The FBI exists to be a weapon against dissent.

The FBI has both a recent and lengthy history of unjustified repression of the left. From the abuses right from its founding under J. Edgar Hoover, to the well-known COINTELPRO program of the ’60s and ’70s targeting the Black Panthers, AIM and many other groups, to the repression of the Central American solidarity movement in the ’80s, radical environmentalists in the ’90s and ’00s, and so on right up until the present, the FBI has an essentially continuous history of abuses and violations of the rights of people trying to make the world a better place.

We should not only oppose the raids themselves but the whole process of repression, including illegitimate surveillance of nonviolent activists and the use of grand juries as political weapons. These raids were in fact authorized by way of a federal grand jury proceeding initiated by the US Attorney General. Grand juries lack the adversarial structure built into the rest of the US legal system—there is only prosecution, no defense—and thus they are ripe for abuse and manipulation by the state. The government knows that even though grand jury investigations against nonviolent activists are unlikely to lead to any convictions, the very process of tying people up in legal proceedings is a way of suppressing their activities of dissent. It is also designed to intimidate others into not raising their voices for fear of similar treatment.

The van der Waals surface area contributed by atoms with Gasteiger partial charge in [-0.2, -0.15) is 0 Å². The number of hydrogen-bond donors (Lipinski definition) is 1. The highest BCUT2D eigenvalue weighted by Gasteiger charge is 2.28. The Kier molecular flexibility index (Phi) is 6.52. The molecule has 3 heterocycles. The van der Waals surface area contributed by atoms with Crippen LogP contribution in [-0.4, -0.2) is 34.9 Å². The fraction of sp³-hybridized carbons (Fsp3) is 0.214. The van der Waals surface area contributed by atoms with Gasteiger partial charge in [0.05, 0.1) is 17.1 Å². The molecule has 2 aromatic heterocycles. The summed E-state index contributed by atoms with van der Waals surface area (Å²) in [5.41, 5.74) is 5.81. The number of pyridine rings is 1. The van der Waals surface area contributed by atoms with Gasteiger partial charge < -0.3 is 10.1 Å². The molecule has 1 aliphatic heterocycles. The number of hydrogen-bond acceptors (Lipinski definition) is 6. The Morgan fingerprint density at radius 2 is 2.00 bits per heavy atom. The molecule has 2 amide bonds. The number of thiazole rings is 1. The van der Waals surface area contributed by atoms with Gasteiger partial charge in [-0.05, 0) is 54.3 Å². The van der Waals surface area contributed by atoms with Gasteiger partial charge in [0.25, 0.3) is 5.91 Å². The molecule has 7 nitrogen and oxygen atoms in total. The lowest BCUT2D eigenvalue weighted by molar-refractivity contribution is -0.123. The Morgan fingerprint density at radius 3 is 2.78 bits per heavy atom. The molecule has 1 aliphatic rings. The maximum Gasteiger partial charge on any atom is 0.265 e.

US imperialists and their agents are the real terrorists.

We also need to fight against the abuse of the term “terrorism.” There is a basic difference between armed struggle and terrorism, but the US state seeks to conflate the two where it suits its interests. They want us to forget that the US itself was founded as a result of armed struggle, and the top military leader of that struggle was the first US President. If the term had been in existence at the time, the colonial elites now called the “Founding Fathers” would surely have been labeled terrorists by the British crown. The African National Congress of South Africa was on the Foreign Terrorist Organization list right up until Apartheid was overthrown and the ANC became the ruling party of the country. Literally millions of Americans gave money to causes associated with the Irish Republican Army, which was on the FTO list and which now is part of the peace process in the north of Ireland. Today the dominant elected party in Nepal, the Unified Communist Party of Nepal (Maoist), is on the Terrorist Exclusion List, even while the US and other states engage in diplomatic relations with them.